Traffic stops on the Bali roads. Locals don’t venture outside of their area. No activities continue or ensue. Even lights are left off as it gets dark outside. Patrol men known as pecalang can be seen in the streets during Nyepi making sure the rules are followed and enforced. The day is taken very seriously!

The day is an opportunity to relax, sit in meditation or thought, and also to give the Mother Nature a day of rest and rejuvenation from human beings.

Papier-mache statues known as ogoh-ogoh are made in the weeks before Nyepi and displayed in the streets and in meeting halls throughout Bali. These statues are intricately built to look like mythical beings. Their purposes are to purify the environment around them.

PREPARING FOR NYEPI

The night before Nyepi, New Year’s Eve, is the complete opposite of the New Year Day, full of noise and celebration.

Each household in Bali performs blessings at their family temple and chases away forces known as bhuta kala by making lots of noise, banging pots and pans in the home, and lighting bamboo torches. The ogoh-ogoh statues are manifestations of these spirits.

Anyone walking out into the streets on Nyepi Eve, which starts about 7pm, would see and hear firecrackers, parade processions in the streets, and bamboo cannons going off.

WHAT BALI GUESTS CAN AND CAN’T DO FOR NYEPI

Don’t expect to travel to Bali on Nyepi Day, as transportation and the airport stops along with everything else. Whether you’re coming or going, back sure your travel day is not on March 17th if you’re travelling in 2018. The following year’s dates are:

  • March 7, 2019
  • March 24, 2020
  • March 14, 2021
  • March 3, 2022
  • March 22, 2023
  • March 11, 2024
  • March 29, 2025

If you’re staying at a Bali hotel for Nyepi, prepare to stay within your hotel premises during the entire Silent Day. You don’t have to participate in every aspect of Nyepi, such as leaving all lights off (unless you would like to), and can enjoy the hotel offerings as before.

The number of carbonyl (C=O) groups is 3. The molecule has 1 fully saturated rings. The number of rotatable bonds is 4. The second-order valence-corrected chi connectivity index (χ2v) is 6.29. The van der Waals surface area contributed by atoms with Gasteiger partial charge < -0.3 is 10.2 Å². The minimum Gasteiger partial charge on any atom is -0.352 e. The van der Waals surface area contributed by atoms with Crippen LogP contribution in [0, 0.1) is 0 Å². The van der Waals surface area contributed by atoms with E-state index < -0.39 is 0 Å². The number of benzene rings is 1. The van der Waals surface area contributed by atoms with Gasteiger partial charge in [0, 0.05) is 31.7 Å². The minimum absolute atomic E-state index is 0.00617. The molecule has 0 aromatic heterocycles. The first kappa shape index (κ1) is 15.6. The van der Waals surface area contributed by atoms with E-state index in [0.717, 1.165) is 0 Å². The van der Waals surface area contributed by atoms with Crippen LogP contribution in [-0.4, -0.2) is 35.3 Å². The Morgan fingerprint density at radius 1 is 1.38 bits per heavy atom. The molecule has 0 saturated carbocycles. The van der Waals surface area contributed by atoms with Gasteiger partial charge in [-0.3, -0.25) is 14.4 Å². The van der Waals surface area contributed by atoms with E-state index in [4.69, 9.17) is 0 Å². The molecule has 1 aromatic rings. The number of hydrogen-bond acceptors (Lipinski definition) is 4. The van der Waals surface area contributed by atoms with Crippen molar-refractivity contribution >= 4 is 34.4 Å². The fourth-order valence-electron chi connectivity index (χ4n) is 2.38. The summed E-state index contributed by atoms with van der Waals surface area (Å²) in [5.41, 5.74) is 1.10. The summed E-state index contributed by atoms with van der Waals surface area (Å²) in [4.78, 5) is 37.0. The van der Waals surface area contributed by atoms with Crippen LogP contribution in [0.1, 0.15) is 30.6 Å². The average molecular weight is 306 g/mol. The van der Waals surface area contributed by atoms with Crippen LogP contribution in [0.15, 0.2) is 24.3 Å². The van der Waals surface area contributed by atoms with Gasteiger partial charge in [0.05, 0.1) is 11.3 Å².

However, any normal activities around the island, including restaurants, bars, and beaches, won’t be happening. It’s a great opportunity to participate in the Silent Day! Kick back and enjoy the soothing sounds of Bali or open up that book you’ve been meaning to read.

Blue Karma Resort is happy to accommodate you during your trip to Bali this year, whether or not you’re here during Nyepi. Our staff are friendly and eager to ensure your stay provides a luxurious experience of Bali culture and everything it has to offer. Check out our conveniently-located hotel in both Ubud and Seminyak to book a stay today!

The north of Thailand is blanketed by rolling green hills and rice fields, while the south blooms in abundance with tropical fruits and vegetables.

Visitors to Thailand often laud the country for its healthy food — noodle dishes, curries, stir fried vegetables and tofu, and overfilling plates of rice.

These dishes are generally considered healthier as they’re freshly prepared and made with local produce, but if you’ve ever watched a street vendor make your food, you’ll have noticed the copious amounts of oil, salt, sugar, and MSG that cooks add to these dishes.

Moreover, visitors to Thailand may have romanticized ideas of where their food comes from: of farms and homesteads in Thailand, of mangoes and bananas pulled off of a neighbors tree perfectly ripe, of fresh ingredients found in markets that make their way to a kitchen within a day of their picking.

However, the reality is that these fantasies are more often than not oversimplifications of the Thai food industry. Indeed, those searching for organic produce may be quite shocked at the reality behind the fruits and vegetables found in Thailand’s markets and supermarket chains.

While its true that the large majority of fruit and veg is domestically produced and through some channels quite fresh, when investigating the chemical residue lurking on the outside and inside of the produce, we are sent down a rabbit hole that seemingly never ends.

In this post, I explore that rabbit hole.

pesticides thailand

Pesticide Use: Law, Evaluation, Control, Contamination

A major exporter of rice, rubber, corn, tropical fruit, and cassava, Thailand’s farmlands supply many of the world’s countries with bulk produce — so much so that it equates to about $10 billion USD per year.

To meet this demand, the Kingdom relies heavily on pesticides to control insect populations and increase the yield of said crops. In the past, the country has lost nearly 50% of its produce to insect scourges and other threats, so needs must, right?

Over the past ten years, Thailand’s agricultural exports have risen to make up at least 40% of the country’s GDP; therefore the nation’s use of pesticides has exploded exponentially to nearly four times the initial amount.

While this increased use may benefit crop yields, it also threatens the health and safety of this produce and makes it difficult for the government to regulate pesticide use in rural Thai farms.